The Portland, Oregon gamer community PDXLAN donated 37,500 lbs of food to a local charity to feed the homeless. The gamers hold parties three times a year where people from all over the country gather to game in real life. The meet-ups involve a charitable aspect, raising funds for groups American Red Cross, Smile Train and Child’s Play. For the most recent meet-up held the weekend before Thanksgiving, PDXLAN and their friends, who have done food drives over the past seven years, scored over 17 tons of food collected in 48 hours.
|By: Lisa Derrick Saturday November 30, 2013 11:50 am|
|By: dakine01 Monday November 11, 2013 6:30 pm|
Today is November 11, 2013. Veteran’s Day. Ninety-four years ago was the first observance known initially as “Armistice Day”:
|By: Dr. Matthew R. Anderson Saturday August 10, 2013 1:59 pm|
The creation of “free clinics” to provide services to those without access to health care has a long and rich history, some of which has made it into the popular imagination.
|By: Lisa Derrick Tuesday March 12, 2013 8:00 pm|
This video created by North Korean propagandists is pretty extreme.
The short film is an exercise in propaganda designed to show the worst of America, by highlighting one northeastern city’s homeless during the winter and claiming this is representative of the entire country. The images are truly heart-wrenching. It is a great shameful thing, a hideous reality that our country has so many homeless–it shouldn’t be happening.
|By: Daveparts Friday November 23, 2012 7:00 pm|
Thanksgiving, a time to celebrate and to be thankful for all that we have been given; but it is not a memory wipe.
We are a good people, badly led and badly misled. We live in a beautiful and bounteous land in which millions upon millions of our own citizens can no longer earn enough to survive in it and yet, that is not considered a national crisis.
|By: Michelle Chen Thursday November 8, 2012 6:00 pm|
They called it “The Bullpen.” Farm workers were roped in from the street by recruiters and herded into the enclosed camp, where they worked during the day and slept in dirty, overcrowded bunks rife with bugs. Some, according to the workers’ legal complaint, wrestled with grinding drug addictions and were sated periodically by dealers who would come by to sink them deeper into debt and dependency.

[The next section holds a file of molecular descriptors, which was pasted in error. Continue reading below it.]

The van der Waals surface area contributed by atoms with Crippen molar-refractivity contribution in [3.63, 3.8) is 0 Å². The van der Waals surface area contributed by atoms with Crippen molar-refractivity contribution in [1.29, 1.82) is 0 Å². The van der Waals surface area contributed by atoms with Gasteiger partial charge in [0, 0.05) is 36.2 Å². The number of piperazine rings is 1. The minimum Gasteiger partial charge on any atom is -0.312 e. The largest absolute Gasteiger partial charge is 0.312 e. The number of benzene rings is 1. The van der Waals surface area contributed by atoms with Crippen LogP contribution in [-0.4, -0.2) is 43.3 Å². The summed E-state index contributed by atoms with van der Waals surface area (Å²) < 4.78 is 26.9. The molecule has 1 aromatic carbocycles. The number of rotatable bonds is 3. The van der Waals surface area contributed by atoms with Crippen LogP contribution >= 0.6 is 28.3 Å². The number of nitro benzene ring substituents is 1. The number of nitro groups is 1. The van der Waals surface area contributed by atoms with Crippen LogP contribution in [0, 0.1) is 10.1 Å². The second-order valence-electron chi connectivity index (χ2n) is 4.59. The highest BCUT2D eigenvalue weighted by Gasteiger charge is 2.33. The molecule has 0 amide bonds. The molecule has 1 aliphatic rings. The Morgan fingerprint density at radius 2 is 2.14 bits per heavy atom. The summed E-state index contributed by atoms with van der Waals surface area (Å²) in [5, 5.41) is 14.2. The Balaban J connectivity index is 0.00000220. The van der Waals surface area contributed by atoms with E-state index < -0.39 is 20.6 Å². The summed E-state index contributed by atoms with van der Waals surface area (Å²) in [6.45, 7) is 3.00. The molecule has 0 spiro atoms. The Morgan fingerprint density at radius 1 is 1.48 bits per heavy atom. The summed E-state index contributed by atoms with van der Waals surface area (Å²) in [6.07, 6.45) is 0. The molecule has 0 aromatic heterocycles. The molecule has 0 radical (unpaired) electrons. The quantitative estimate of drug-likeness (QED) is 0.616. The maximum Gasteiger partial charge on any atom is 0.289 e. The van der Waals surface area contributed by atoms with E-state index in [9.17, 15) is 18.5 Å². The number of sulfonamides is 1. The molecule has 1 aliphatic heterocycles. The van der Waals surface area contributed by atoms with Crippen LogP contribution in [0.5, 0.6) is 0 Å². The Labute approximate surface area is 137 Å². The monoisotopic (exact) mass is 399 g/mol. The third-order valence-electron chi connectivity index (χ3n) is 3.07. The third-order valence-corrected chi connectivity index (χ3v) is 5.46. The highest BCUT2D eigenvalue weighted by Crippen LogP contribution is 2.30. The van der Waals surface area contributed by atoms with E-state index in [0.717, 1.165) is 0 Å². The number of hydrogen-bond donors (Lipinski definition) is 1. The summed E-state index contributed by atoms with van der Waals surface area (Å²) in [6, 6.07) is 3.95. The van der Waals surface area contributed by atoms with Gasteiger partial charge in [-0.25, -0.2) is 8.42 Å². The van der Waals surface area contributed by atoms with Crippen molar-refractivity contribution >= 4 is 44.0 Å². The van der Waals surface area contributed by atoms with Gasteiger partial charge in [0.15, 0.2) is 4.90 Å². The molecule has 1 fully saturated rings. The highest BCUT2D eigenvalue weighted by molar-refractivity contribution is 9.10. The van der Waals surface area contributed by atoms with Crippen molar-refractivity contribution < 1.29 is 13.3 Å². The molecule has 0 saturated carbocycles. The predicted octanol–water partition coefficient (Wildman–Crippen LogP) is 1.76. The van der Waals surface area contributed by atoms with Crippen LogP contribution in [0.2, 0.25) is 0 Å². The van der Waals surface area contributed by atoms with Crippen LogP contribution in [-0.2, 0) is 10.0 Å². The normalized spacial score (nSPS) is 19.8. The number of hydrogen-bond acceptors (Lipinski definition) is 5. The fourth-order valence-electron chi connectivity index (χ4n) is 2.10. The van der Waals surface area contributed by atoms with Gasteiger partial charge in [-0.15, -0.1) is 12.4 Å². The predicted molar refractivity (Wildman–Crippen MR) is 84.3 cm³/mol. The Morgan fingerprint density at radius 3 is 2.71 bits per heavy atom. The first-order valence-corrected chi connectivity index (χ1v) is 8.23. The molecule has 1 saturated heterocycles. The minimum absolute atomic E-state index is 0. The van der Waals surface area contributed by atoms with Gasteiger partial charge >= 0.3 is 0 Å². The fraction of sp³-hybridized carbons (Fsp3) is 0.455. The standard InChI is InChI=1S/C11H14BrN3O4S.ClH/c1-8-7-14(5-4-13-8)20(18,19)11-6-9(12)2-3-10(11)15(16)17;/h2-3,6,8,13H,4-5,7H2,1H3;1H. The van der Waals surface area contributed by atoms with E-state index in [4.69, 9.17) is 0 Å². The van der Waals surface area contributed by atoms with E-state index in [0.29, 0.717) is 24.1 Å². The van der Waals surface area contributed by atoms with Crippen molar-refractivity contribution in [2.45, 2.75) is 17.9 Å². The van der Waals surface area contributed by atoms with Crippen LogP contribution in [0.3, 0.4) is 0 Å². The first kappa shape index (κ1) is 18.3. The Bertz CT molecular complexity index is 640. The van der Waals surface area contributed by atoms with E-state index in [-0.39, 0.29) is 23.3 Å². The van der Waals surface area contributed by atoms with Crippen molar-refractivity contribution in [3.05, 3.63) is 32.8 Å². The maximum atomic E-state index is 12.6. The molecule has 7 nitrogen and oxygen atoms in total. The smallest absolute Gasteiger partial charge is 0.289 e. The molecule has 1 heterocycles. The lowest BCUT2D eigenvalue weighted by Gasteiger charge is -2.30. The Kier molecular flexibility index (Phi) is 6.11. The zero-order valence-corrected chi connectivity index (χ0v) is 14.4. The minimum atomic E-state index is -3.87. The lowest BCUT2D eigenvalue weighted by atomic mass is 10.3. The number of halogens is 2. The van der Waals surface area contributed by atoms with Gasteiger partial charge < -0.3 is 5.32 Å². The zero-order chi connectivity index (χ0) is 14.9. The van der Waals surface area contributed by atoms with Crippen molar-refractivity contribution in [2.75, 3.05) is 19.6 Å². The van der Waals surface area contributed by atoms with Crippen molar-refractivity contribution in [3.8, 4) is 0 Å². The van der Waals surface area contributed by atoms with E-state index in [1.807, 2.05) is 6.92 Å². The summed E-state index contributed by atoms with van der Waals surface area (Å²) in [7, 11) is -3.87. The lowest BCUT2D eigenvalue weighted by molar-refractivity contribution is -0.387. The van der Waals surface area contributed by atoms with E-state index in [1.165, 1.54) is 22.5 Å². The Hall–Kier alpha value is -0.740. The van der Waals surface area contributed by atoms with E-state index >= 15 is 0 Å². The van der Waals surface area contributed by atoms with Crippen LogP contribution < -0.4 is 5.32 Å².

Though reminiscent of any chain gang from the old South, this labor camp was in modern-day Florida, and these human chattel were harvesting vegetables that might have nourished your family.
|By: Jeremi Suri Sunday September 2, 2012 1:59 pm|
Modern democratic society requires basic equality. Our Founding Fathers understood this point when they drafted the Declaration of Independence with the radical statement, in its time: “All men are created equal.” Citizens must feel that they have a say in political decisions, that they are represented in some way. Citizens must also feel that they have an opportunity to “win” sometime in the future, even if their causes and candidates “lose” today. The opportunity to change government and policy based on citizen interests is central to democracy, and it requires a foundation in interpersonal equality.
Danny Dorling’s provocative book expands upon these insights. He argues that “human beings are happier and healthier the more equal they are.
|By: SouthernDragon Tuesday March 13, 2012 4:45 am|
A variety of links to articles/interviews/speeches on current topics that may be of interest.
|By: Jason Leopold Saturday February 18, 2012 1:59 pm|
The Iraq war isn’t over. For tens of thousands of soldiers returning from the battlefield, it never will be. Some of these men and women will turn to alcohol and drugs to ease their mental injuries; some will end up homeless, unemployed and divorced. Some will commit suicide. Most will be forgotten.
That will be one of the lasting legacies of the nearly nine-year-long conflict.
Fortunately, there are investigative journalists like Joshua Phillips who have taken great pains to preserve the memories of veterans whose lives have been ravaged—and cut short—by the wars.
|By: Kevin Gosztola Thursday January 26, 2012 11:50 am|
Occupy Buffalo like all occupations has been concerned with, as John Washington says, “enabling them” to continue to be a drug addict by offering a place where they can “continue that behavior in a more comfortable way.” They have have tried to deal with people and empower them so they can stay here at the site and help build the movement in Buffalo.